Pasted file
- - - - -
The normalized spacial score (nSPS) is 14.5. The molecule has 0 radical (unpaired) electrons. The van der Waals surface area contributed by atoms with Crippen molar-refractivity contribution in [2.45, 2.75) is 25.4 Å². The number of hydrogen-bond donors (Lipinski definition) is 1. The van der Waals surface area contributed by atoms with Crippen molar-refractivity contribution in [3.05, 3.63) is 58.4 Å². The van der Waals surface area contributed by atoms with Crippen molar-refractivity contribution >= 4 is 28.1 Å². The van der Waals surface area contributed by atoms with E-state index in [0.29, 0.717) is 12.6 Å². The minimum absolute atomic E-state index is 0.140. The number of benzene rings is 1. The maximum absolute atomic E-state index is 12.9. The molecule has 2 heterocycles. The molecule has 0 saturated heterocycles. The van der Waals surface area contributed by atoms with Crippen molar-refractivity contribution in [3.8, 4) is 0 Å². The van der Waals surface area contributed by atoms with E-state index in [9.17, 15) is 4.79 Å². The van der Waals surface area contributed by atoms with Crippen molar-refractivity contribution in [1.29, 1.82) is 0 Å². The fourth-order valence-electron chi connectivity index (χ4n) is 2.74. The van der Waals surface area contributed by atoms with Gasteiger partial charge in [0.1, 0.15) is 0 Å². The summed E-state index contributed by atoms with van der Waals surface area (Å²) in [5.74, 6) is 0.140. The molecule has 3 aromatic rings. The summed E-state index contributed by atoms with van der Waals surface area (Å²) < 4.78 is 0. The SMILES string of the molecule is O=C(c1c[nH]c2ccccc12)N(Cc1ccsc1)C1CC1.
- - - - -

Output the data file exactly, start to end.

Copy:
The normalized spacial score (nSPS) is 14.5. The molecule has 0 radical (unpaired) electrons. The van der Waals surface area contributed by atoms with Crippen molar-refractivity contribution in [2.45, 2.75) is 25.4 Å². The number of hydrogen-bond donors (Lipinski definition) is 1. The van der Waals surface area contributed by atoms with Crippen molar-refractivity contribution in [3.05, 3.63) is 58.4 Å². The van der Waals surface area contributed by atoms with Crippen molar-refractivity contribution >= 4 is 28.1 Å². The van der Waals surface area contributed by atoms with E-state index in [0.29, 0.717) is 12.6 Å². The minimum absolute atomic E-state index is 0.140. The number of benzene rings is 1. The maximum absolute atomic E-state index is 12.9. The molecule has 2 heterocycles. The molecule has 0 saturated heterocycles. The van der Waals surface area contributed by atoms with Crippen molar-refractivity contribution in [3.8, 4) is 0 Å². The van der Waals surface area contributed by atoms with E-state index in [9.17, 15) is 4.79 Å². The van der Waals surface area contributed by atoms with Crippen molar-refractivity contribution in [1.29, 1.82) is 0 Å². The fourth-order valence-electron chi connectivity index (χ4n) is 2.74. The van der Waals surface area contributed by atoms with Gasteiger partial charge in [0.1, 0.15) is 0 Å². The summed E-state index contributed by atoms with van der Waals surface area (Å²) in [5.74, 6) is 0.140. The molecule has 3 aromatic rings. The summed E-state index contributed by atoms with van der Waals surface area (Å²) < 4.78 is 0. The SMILES string of the molecule is O=C(c1c[nH]c2ccccc12)N(Cc1ccsc1)C1CC1.